When we first moved into our new apartment, I wasn't exactly sure how I was going to set up my "recycling center". It took me a few days, but I found a solution that works great. This slick little drawer system fits perfectly in my hall closet (no, it doesn't sit in the middle of my kitchen as shown in the photo). It can comfortably hold about a month's worth of recycling. I have a separate basket for newspaper/office paper. I didn't realize how wonderful curbside recycling really was...until now! When we lived in the house, I had 2 huge bins in the basement that I could throw stuff into. Every 2 weeks I would set it out, and poof! The recycling fairies would come and take it away. Now, I have to carry these drawers down 3 flights of stairs to my car and drive it to the metro recycling center (about 5 minutes away) where I hand sort it and throw it into the appropriate containers. It's too bad I don't have one of these nice reverse vending machines in my neighborhood. However, it does give me a great opportunity to talk to Bella about recycling while we're driving there.
If you're reading this and you aren't a recycler...give some thought to the following:
- Recycling conserves our valuable natural resources.
- Recycling saves energy.
- Recycling saves clean air and clean water.
- Recycling saves landfill space.
- Recycling can save money and create jobs.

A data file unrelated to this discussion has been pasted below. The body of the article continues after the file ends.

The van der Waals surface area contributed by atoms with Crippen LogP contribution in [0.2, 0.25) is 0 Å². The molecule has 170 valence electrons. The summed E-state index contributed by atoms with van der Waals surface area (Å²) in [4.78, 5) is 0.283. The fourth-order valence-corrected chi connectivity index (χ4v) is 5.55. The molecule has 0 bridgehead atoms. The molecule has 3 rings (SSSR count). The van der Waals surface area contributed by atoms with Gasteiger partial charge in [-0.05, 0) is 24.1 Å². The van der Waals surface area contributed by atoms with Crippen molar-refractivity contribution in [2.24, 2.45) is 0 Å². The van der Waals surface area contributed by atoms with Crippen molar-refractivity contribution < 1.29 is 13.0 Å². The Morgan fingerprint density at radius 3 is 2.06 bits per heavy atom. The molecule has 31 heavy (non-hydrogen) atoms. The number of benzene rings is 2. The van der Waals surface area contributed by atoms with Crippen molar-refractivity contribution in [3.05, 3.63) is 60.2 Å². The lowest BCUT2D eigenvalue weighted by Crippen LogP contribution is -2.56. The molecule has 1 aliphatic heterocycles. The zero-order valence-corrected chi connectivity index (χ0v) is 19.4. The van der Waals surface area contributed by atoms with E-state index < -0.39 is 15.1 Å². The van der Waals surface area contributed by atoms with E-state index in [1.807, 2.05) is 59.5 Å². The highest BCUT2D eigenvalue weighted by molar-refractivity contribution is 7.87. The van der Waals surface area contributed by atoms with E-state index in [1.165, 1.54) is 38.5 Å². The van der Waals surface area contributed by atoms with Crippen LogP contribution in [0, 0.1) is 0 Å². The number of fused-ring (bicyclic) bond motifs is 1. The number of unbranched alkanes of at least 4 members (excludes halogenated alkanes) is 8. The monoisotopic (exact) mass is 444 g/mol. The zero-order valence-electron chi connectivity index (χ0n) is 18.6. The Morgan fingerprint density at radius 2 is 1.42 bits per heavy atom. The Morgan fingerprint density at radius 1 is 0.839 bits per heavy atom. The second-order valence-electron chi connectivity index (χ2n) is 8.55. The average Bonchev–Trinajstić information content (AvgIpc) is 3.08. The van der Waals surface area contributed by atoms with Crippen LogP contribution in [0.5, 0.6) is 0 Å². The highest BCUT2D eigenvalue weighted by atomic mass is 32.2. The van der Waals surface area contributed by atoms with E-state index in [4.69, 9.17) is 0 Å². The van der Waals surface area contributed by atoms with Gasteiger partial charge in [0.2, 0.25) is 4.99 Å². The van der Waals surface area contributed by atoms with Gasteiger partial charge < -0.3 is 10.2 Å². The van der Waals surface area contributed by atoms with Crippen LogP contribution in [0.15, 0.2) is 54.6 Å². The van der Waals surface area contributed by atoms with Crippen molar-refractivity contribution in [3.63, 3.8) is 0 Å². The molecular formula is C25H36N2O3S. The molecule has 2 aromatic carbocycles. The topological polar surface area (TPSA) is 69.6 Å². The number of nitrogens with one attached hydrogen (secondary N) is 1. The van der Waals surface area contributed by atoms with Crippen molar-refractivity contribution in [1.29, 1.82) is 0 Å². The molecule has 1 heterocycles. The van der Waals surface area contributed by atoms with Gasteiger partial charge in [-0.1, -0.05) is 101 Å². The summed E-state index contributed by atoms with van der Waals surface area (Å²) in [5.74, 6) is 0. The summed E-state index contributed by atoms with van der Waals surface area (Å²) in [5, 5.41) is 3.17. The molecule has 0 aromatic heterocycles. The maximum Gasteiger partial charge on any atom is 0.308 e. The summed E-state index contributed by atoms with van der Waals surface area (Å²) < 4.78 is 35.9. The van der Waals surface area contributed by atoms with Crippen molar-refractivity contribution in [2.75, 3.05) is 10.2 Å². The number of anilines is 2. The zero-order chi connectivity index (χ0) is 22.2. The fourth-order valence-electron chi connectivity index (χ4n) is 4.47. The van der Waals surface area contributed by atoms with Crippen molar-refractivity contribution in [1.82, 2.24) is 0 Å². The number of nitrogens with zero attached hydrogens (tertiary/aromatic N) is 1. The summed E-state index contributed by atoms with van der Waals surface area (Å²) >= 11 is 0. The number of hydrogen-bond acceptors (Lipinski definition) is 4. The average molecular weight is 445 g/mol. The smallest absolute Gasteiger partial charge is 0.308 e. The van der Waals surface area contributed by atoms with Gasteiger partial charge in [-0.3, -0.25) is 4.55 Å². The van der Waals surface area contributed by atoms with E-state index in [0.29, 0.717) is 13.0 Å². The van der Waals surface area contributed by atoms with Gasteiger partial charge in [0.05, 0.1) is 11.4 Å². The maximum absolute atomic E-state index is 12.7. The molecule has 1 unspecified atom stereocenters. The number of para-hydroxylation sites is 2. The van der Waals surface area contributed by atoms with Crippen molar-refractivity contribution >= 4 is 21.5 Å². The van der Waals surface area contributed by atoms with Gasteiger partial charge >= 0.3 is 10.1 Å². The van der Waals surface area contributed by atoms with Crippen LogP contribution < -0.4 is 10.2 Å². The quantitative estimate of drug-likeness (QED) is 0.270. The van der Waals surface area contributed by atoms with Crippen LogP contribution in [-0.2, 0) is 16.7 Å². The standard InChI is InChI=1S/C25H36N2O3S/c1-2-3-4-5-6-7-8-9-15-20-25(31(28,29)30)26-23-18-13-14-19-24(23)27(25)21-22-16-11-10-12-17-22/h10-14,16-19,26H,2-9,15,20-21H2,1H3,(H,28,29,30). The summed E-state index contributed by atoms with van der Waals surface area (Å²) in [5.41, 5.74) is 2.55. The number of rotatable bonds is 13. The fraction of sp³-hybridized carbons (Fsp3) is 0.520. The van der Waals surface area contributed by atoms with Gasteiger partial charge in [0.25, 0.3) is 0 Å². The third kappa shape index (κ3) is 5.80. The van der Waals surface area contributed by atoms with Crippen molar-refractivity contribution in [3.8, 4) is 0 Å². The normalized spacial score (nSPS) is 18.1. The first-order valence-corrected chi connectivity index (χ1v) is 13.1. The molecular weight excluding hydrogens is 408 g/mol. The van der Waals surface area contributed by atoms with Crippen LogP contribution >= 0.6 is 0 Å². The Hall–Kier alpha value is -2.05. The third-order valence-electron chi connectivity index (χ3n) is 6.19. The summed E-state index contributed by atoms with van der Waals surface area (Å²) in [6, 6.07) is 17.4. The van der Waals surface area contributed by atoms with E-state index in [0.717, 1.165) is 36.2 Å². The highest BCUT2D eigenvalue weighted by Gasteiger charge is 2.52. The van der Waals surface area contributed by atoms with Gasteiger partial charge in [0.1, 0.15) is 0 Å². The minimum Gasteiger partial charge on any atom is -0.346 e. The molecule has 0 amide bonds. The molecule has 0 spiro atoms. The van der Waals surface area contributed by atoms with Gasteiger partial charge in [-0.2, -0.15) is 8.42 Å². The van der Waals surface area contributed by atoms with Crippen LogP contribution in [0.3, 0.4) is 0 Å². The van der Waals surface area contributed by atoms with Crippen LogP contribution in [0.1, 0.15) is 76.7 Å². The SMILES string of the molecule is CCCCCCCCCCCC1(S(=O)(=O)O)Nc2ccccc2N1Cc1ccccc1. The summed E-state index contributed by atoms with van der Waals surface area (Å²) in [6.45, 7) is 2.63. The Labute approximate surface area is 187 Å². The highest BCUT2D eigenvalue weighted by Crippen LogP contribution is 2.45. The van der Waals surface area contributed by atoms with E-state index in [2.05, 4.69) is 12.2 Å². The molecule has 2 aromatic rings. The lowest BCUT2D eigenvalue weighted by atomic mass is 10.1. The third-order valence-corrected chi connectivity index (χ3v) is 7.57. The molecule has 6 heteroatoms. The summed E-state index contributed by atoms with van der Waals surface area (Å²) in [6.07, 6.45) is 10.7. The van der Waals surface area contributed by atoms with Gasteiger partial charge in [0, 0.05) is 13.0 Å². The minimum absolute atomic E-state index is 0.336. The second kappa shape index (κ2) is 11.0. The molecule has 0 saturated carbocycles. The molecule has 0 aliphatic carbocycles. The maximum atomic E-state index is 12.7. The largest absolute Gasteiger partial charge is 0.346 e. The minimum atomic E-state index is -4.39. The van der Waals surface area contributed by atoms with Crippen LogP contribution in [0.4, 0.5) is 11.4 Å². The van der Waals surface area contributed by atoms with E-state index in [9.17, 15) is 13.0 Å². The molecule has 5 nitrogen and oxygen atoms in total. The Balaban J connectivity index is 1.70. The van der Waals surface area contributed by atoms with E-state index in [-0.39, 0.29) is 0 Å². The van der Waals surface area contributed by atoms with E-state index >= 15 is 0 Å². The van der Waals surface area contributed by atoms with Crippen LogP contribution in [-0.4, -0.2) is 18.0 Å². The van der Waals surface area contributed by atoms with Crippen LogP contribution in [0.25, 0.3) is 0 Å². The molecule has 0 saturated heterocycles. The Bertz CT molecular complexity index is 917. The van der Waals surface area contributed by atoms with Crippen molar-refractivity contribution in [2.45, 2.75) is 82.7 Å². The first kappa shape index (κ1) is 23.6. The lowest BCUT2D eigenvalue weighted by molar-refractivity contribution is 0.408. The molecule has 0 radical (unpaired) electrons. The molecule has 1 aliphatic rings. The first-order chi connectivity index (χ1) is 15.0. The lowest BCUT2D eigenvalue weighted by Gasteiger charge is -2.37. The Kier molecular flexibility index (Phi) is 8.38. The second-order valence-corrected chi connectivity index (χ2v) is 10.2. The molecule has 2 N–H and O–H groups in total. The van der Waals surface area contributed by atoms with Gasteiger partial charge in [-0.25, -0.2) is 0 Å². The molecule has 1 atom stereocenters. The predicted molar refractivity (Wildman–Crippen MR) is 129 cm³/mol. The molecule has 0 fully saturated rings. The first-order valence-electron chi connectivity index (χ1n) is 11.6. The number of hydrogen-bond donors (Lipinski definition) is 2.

- Americans throw away 44 million newspapers everyday. That is the same as dumping 500,000 trees into landfills each week
- Paper products make up the largest part (approximately 40 percent) of our trash.
- Paper products use up at least 35 percent of the world's annual commercial wood harvest.
- People in the U.S. throw away enough aluminum every three months to rebuild our entire commercial air fleet.
- Americans throw away enough glass bottles and jars every two weeks to fill the 1.350-foot towers of the former World Trade Center.
Recycling is much more than just tin cans and newspapers. Recycling just means "to use again" or "to adapt to a new form or function". We live in a disposable-obsessed culture...and we tend to think we can only use things one time. There are many things around the house that can be re-used. I recycle my tin foil. I recycle plastic bags (check out this cool contraption). I recycle the envelopes/packaging that people send me. I recycle jars in my kitchen and use them for food storage. I wear recycled clothing.
Whenever you recycle, you are not just saving that item from being thrown away. You are saving all the resources involved in making a brand new item from scratch. For example, recycling aluminum saves 95% of the energy used to make the material from scratch. That means you can make 20 cans out of recycled material with the same amount of energy it takes to make one can out of new material.
One of the greatest things ever invented is a recycling network called Freecycle. Freecycle's mission is to keep stuff out of the landfills. See if your town has one...you'll love it.
You may be overwhelmed and not know where to start with recycling. Call your local recycling center and find out if they provide curbside recycling in your area. Most will provide free bins. Then, start with just one item. Then move to other items. Cereal boxes, cans, plastic bottles, glass containers...there are so many things that you can keep out of your trash by recycling. Start today...every little bit helps.
Find this information and more fun facts about recycling here.